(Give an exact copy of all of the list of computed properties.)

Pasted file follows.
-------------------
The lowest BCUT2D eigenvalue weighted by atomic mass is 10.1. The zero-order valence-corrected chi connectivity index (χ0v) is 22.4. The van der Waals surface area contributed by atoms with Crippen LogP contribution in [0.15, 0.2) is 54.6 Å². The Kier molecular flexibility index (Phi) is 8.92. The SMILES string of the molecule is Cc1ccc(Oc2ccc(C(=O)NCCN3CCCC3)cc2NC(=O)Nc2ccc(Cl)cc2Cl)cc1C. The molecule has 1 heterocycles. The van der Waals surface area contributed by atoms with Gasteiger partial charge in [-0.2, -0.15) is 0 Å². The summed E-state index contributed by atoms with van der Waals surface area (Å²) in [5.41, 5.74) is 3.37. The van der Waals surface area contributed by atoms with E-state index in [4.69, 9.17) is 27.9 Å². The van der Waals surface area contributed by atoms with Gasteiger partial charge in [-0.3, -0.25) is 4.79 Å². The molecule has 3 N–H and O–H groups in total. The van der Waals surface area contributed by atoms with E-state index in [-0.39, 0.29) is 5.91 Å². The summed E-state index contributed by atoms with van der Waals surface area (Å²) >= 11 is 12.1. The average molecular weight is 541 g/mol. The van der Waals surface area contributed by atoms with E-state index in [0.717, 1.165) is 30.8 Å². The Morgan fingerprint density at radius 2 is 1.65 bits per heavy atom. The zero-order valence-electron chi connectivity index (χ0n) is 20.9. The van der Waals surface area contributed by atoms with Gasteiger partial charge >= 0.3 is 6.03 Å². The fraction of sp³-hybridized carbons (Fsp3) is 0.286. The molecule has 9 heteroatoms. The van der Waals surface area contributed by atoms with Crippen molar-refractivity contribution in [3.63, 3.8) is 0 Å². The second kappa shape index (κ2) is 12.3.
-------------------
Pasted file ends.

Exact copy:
The lowest BCUT2D eigenvalue weighted by atomic mass is 10.1. The zero-order valence-corrected chi connectivity index (χ0v) is 22.4. The van der Waals surface area contributed by atoms with Crippen LogP contribution in [0.15, 0.2) is 54.6 Å². The Kier molecular flexibility index (Phi) is 8.92. The SMILES string of the molecule is Cc1ccc(Oc2ccc(C(=O)NCCN3CCCC3)cc2NC(=O)Nc2ccc(Cl)cc2Cl)cc1C. The molecule has 1 heterocycles. The van der Waals surface area contributed by atoms with Gasteiger partial charge in [-0.2, -0.15) is 0 Å². The summed E-state index contributed by atoms with van der Waals surface area (Å²) in [5.41, 5.74) is 3.37. The van der Waals surface area contributed by atoms with E-state index in [4.69, 9.17) is 27.9 Å². The van der Waals surface area contributed by atoms with Gasteiger partial charge in [-0.3, -0.25) is 4.79 Å². The molecule has 3 N–H and O–H groups in total. The van der Waals surface area contributed by atoms with E-state index in [-0.39, 0.29) is 5.91 Å². The summed E-state index contributed by atoms with van der Waals surface area (Å²) >= 11 is 12.1. The average molecular weight is 541 g/mol. The van der Waals surface area contributed by atoms with E-state index in [0.717, 1.165) is 30.8 Å². The Morgan fingerprint density at radius 2 is 1.65 bits per heavy atom. The zero-order valence-electron chi connectivity index (χ0n) is 20.9. The van der Waals surface area contributed by atoms with Gasteiger partial charge >= 0.3 is 6.03 Å². The fraction of sp³-hybridized carbons (Fsp3) is 0.286. The molecule has 9 heteroatoms. The van der Waals surface area contributed by atoms with Crippen molar-refractivity contribution in [3.63, 3.8) is 0 Å². The second kappa shape index (κ2) is 12.3.